Initially the river offers Huck and Jim physical and mental liberation from society. Searching for freedom, Huck and Jim learn that they need to use the river as their path to freedom. On the river, they find beauty, peace, and also discover that they make their own rules:
Sometimes we'd have that whole river all to ourselves for the longest time…maybe you could hear a fiddle or a song coming over from one of them crafts. It's lovely to live on a raft. We had the sky up there, all speckled with stars, and we used to lay on our backs and look up at them, and discuss about whether they was made or only just happened. (1325)
In this passage, we see how life on the river opens them up to pondering new ideas and discovering new found appreciation for nature. Through a physical separation they are able to appreciate the friendship and liberation that nature offers. They recognize that they are away from society and now have only the stars, the sky and the river to guide them. This physical separation also gives them a sense of mental separation, where they are able to make their own rules and become open to ideas. When Huck says, “I was boss of it, it all belonged to me…” (1267), we see that Huck fee...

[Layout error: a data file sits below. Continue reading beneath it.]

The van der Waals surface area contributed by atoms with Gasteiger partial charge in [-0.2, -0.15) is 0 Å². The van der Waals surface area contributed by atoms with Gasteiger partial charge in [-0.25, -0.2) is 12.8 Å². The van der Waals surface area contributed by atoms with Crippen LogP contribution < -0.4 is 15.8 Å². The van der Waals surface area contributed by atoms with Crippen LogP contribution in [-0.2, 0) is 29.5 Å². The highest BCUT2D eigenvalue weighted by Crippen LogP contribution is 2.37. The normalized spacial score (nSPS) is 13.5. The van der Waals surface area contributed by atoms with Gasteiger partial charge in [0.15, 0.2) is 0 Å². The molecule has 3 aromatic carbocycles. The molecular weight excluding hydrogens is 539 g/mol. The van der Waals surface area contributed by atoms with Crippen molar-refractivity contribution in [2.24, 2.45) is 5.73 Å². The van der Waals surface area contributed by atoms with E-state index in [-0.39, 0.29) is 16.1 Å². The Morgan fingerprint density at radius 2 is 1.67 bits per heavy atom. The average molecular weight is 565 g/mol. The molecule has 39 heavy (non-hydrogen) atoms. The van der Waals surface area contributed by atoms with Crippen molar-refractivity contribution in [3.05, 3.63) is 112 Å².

... middle of paper ...
..., Huck’s journey down the river opens his eyes to the ugliness of human nature and the danger in losing sight of reality. Huck’s illusion of the river as being a genuine escape from society is cut short by the quick invasion and the steady influence southern society has. The invasion of southern society to life on the river tears down the physical and mental barriers and once again attempts to enslave them to the influences of society. Until that point, their journey down the Mississippi is just another one of Tom’s adventures. It is through this placement back into the realms of reality that Huck and Jim finally are able to challenge ideas of not only southern society but also human nature.
Clemens, Samuel. Adventures of Huckleberry Finn. The Heath Anthology of American Literature. Ed. Paul Lauter, et al. 2nd ed. Vol. 2. Lexington: Heath, 1994.
Need Writing Help?
Get feedback on grammar, clarity, concision and logic instantly.Check your paper »
- As we read Huckleberry Finn, I was also rereading Siddhartha by Herman Hesse and I couldn’t help but compare Siddhartha’s journey down the river to Huckleberry Finn’s journey down the river. Both their stories are parallels to each other and many connections can be made through their travels. To both characters, the element of the river served as a protection from the outside world. When both characters are taken by the rivers embrace, they are able to leave the limitations and constrains of their society.... [tags: Siddhartha, Huckleberry Finn, journeys, ]
948 words (2.7 pages)